Chromosomal DNA strand breaks are the commonest and most cytotoxic lesions arising in cells. DNA strand breaks result from the attack of DNA by endogenous free radicals and alkylating agents and because of the intrinsic instability of DNA. In addition, DNA strand breaks are induced by exposure to environmental genotoxins such as ionising radiation and anticancer drugs. The repair of DNA breaks is critical for genetic integrity and cell survival in mammalian cells and also for normal embryonic development. Moreover, DNA strand break repair is lost or attenuated in a variety of human genetic diseases, resulting in a range of pathologies including developmental and progressive neurological dysfunction, immunodeficiency, and predisposition to cancer. The Caldecott lab is focused on identifying and characterising novel human proteins involved in the repair of DNA breaks, with focus both on single-strand breaks (in which one strand of the DNA double helix is broken) and double-strand breaks (in which both strands of the DNA double helix are broken), and understanding how these important processes are coordinated at the molecular level. The Caldecott lab is also examining how defects in DNA strand break repair impact on human health, with particular respect to neurological disease (see also http://www.sussex.ac.uk/neurodeg/), cancer, and understanding how this knowledge can be exploited in the clinic.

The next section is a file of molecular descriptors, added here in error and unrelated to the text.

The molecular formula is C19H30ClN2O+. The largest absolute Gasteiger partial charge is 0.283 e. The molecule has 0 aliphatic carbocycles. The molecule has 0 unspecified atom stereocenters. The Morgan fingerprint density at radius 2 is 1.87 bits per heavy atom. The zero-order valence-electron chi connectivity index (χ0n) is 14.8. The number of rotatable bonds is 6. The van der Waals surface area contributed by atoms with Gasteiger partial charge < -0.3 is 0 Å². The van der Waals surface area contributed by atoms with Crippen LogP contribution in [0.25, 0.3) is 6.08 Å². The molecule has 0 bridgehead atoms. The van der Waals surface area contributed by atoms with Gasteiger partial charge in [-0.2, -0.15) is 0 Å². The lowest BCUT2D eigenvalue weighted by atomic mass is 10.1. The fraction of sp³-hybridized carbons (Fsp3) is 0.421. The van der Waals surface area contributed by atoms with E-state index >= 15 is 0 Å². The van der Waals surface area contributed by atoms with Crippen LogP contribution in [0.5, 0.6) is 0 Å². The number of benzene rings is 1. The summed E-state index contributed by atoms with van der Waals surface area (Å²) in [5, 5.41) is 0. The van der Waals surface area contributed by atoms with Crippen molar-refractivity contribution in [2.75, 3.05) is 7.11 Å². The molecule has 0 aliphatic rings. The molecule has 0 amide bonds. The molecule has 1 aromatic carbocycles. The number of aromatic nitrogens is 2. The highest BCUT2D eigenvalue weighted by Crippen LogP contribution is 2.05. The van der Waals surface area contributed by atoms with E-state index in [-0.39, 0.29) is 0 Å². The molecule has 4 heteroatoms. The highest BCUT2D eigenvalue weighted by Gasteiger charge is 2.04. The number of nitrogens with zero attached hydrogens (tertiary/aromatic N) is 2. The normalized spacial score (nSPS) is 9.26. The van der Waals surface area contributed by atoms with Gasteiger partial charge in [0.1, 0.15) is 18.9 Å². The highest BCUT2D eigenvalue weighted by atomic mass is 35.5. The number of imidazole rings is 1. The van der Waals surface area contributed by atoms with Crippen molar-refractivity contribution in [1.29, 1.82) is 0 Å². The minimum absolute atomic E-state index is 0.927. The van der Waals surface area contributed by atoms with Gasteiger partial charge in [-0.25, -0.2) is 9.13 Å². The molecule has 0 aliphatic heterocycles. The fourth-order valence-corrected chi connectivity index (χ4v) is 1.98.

Our work is funded by: